The concept was hatched, in part, by Michael J. Weil, an economist who moved here from Israel in October to head the Jewish Federation, the umbrella group for the city’s Jewish agencies and programs. As a consultant to the Israeli government, Weil helped settle thousands of Jewish refugees in Israel after the collapse of the Soviet Union. The New Orleans benefits were based, in part, on the sal klita, the “absorption benefits basket” offered to Israeli newcomers.
The recruitment drive springs from an acknowledgment that city officials have done a poor job touting New Orleans’ progress in the two years since Katrina. The Jewish community will have to get that message out to its people on its own, Weil said.
“I would hope that nobody’s going to move here just because of the incentive package, but it will be a lubricant,” Weil said. “We cannot sit around waiting for the Road Home program and all these other things to take place, because we want to be in that great, better place tomorrow.” Road Home is a state program that distributes federal funds for Katrina recovery efforts.
The only recruitment ad that has run thus far, the one in New York’s Jewish Week, was paid for by Uri Topolosky, a rabbi recently chosen to lead Congregation Beth Israel. It touts the Jewish Federation of Greater New Orleans’ subsidies and the chance to join in an “inspirational rebuilding effort.” The federation will begin running its own ads this year in the nation’s Jewish newspapers.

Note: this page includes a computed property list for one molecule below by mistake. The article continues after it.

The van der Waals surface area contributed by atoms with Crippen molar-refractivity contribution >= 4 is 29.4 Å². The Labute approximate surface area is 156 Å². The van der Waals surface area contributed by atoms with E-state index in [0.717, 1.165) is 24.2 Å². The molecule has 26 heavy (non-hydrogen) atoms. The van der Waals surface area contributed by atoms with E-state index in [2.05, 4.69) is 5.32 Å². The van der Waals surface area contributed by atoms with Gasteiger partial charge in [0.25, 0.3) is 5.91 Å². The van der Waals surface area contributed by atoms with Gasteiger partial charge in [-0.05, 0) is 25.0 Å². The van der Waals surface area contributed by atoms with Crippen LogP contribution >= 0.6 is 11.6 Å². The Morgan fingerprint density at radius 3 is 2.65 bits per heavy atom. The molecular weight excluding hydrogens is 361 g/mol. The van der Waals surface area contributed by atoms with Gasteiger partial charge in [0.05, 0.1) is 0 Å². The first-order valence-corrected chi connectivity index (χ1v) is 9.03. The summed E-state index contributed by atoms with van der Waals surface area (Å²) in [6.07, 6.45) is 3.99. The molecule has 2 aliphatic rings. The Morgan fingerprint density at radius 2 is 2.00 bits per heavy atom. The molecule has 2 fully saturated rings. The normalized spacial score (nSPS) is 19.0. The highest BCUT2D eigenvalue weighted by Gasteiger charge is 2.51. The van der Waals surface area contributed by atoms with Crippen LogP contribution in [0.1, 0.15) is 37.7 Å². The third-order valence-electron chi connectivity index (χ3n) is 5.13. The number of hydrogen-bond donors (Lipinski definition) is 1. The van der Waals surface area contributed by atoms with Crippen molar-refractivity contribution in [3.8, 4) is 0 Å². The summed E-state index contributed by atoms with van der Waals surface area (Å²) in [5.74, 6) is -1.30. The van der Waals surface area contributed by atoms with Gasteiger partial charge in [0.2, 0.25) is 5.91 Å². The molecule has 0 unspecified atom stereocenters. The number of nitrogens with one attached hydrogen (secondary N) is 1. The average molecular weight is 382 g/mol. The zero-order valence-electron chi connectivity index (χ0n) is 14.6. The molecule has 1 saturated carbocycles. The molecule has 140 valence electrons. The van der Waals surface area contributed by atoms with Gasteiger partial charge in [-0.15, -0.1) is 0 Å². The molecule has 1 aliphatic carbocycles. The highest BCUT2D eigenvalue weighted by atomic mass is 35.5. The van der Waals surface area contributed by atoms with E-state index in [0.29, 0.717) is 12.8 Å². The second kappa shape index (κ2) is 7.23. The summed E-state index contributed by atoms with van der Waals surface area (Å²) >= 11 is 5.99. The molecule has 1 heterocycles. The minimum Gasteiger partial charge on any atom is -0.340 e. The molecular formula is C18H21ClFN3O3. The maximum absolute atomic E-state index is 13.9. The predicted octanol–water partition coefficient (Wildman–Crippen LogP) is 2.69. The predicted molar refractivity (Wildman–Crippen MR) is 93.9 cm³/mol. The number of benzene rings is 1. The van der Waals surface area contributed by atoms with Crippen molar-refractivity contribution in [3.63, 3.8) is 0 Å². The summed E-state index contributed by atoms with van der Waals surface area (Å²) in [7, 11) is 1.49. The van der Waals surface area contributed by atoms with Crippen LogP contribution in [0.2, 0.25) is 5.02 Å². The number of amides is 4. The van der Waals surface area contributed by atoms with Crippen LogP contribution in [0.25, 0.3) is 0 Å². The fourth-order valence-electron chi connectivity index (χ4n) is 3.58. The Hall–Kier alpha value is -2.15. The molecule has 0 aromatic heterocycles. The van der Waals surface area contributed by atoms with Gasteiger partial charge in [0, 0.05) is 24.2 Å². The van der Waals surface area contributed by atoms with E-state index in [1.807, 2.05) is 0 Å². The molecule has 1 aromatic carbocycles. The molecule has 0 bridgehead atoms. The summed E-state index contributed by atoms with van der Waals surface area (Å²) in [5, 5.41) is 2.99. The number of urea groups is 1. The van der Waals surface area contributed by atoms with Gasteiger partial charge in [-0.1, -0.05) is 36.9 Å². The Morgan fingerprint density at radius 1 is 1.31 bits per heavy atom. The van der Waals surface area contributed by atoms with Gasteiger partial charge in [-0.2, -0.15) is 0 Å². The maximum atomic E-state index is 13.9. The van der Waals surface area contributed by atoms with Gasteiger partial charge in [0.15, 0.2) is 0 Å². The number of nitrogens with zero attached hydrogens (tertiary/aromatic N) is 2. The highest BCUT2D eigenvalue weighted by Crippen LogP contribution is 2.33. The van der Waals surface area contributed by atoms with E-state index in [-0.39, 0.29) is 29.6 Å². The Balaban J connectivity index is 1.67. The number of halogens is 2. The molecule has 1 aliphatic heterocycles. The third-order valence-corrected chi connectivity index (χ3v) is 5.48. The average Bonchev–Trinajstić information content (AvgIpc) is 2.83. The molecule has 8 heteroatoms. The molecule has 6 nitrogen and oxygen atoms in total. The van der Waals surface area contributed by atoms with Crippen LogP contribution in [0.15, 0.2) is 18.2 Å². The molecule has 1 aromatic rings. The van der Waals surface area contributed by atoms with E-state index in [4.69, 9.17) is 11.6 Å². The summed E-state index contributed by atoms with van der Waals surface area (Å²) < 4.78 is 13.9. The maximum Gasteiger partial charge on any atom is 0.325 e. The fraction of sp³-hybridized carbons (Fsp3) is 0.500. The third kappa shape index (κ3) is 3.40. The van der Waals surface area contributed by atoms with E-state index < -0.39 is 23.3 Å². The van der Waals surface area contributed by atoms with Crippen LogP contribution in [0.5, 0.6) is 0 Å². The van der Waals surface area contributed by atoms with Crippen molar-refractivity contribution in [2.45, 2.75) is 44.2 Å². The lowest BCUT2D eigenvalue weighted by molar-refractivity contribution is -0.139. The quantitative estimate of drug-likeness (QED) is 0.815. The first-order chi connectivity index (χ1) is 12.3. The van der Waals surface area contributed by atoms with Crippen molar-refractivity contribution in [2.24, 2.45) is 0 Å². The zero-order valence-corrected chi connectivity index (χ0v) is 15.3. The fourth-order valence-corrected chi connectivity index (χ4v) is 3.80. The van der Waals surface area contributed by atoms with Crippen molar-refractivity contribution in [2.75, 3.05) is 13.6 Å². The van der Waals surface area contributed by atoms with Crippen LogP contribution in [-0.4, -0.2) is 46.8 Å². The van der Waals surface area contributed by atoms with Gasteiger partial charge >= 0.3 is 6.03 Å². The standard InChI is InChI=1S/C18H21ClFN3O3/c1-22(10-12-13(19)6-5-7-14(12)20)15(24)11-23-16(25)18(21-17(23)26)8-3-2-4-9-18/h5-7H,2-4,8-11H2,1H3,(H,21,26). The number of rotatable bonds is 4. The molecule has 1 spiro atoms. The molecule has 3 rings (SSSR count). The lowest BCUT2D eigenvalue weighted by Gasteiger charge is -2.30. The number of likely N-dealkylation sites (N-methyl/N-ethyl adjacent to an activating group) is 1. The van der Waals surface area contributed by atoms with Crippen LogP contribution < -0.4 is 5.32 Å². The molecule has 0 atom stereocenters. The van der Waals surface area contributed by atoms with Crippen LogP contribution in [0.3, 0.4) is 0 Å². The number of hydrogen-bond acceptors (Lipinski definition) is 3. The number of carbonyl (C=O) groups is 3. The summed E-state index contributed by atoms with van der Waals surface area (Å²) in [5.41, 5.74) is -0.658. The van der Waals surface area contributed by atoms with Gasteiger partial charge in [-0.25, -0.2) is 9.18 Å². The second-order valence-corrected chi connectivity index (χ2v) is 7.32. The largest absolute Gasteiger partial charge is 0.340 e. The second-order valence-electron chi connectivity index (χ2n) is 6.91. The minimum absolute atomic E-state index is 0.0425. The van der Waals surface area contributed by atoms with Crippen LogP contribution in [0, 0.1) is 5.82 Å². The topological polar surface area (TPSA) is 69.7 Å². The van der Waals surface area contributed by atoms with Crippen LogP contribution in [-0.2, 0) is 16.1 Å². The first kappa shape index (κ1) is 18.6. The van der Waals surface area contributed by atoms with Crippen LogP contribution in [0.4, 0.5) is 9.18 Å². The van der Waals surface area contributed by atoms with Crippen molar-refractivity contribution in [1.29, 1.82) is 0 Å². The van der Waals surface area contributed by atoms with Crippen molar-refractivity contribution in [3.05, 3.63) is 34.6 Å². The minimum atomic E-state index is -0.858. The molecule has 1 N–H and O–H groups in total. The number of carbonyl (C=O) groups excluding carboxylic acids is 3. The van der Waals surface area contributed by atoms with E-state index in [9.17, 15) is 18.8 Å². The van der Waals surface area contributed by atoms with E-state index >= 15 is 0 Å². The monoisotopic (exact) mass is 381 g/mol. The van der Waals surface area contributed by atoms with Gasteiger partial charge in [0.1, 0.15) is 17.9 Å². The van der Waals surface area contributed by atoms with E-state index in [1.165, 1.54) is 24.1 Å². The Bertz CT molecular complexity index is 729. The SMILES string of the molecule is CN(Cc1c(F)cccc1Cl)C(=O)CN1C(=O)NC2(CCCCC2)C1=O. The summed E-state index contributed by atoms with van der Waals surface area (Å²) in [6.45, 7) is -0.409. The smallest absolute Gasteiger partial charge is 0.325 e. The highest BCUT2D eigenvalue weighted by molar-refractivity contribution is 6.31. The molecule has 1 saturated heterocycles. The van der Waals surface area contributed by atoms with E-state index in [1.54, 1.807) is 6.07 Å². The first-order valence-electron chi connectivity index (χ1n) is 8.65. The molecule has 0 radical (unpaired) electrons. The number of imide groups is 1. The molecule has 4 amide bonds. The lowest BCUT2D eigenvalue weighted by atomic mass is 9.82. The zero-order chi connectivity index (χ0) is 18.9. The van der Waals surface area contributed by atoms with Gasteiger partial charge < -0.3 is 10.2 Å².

So far, Jewish leaders acknowledge that they have attracted only a few newcomers, such as Hal Karp, a former magazine writer from Dallas who is moving here to teach in the public schools.
Karp, 43, said he was “ready to fix the ... world down there.” After some financial problems, however, he almost bailed out on his move -- until he received an e-mail from the Jewish Federation. In addition to the money, they offered to pair him with a Jewish “host family” who would help him get to know the city.
“It was really like someone sending you a life raft,” he said. “It was like they were saying, ‘We need Jews, and if you will come, we’ll welcome you.’ ”
Weil outlined the recruitment plan recently at the Jewish Federation offices near the shores of Lake Pontchartrain. The offices are on the third floor of a Jewish Community Center that was flooded with 1 1/2 feet of water. Now renovated, it will house a Jewish day school with an enrollment of 26 students in the fall. It had 69 students before the storm.
Weil acknowledged that New Orleans, with its corruption, crime and uncertainty, may be a tough sell to, say, the middle-aged ophthalmologist ensconced on Long Island or La Brea Avenue. But he thinks he might be able to lure the ophthalmologist’s children.